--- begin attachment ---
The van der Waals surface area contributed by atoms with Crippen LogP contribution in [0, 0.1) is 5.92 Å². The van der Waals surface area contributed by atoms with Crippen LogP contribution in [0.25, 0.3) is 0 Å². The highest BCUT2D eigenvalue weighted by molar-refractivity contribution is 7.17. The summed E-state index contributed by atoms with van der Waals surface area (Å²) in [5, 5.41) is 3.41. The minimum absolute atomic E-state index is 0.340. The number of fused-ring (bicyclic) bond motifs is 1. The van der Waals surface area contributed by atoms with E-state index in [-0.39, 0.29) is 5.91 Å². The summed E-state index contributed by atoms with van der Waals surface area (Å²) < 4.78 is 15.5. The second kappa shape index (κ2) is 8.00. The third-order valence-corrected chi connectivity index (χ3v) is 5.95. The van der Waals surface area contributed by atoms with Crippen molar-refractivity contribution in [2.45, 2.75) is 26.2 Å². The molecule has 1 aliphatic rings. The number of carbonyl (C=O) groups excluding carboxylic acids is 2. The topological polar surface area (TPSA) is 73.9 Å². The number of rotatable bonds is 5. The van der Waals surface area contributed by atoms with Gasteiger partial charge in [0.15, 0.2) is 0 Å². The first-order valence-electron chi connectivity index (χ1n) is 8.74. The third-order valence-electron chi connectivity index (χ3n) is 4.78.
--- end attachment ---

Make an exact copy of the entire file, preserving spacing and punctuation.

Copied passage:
The van der Waals surface area contributed by atoms with Crippen LogP contribution in [0, 0.1) is 5.92 Å². The van der Waals surface area contributed by atoms with Crippen LogP contribution in [0.25, 0.3) is 0 Å². The highest BCUT2D eigenvalue weighted by molar-refractivity contribution is 7.17. The summed E-state index contributed by atoms with van der Waals surface area (Å²) in [5, 5.41) is 3.41. The minimum absolute atomic E-state index is 0.340. The number of fused-ring (bicyclic) bond motifs is 1. The van der Waals surface area contributed by atoms with E-state index in [-0.39, 0.29) is 5.91 Å². The summed E-state index contributed by atoms with van der Waals surface area (Å²) < 4.78 is 15.5. The second kappa shape index (κ2) is 8.00. The third-order valence-corrected chi connectivity index (χ3v) is 5.95. The van der Waals surface area contributed by atoms with Crippen molar-refractivity contribution in [2.45, 2.75) is 26.2 Å². The molecule has 1 aliphatic rings. The number of carbonyl (C=O) groups excluding carboxylic acids is 2. The topological polar surface area (TPSA) is 73.9 Å². The number of rotatable bonds is 5. The van der Waals surface area contributed by atoms with Gasteiger partial charge in [0.15, 0.2) is 0 Å². The first-order valence-electron chi connectivity index (χ1n) is 8.74. The third-order valence-electron chi connectivity index (χ3n) is 4.78.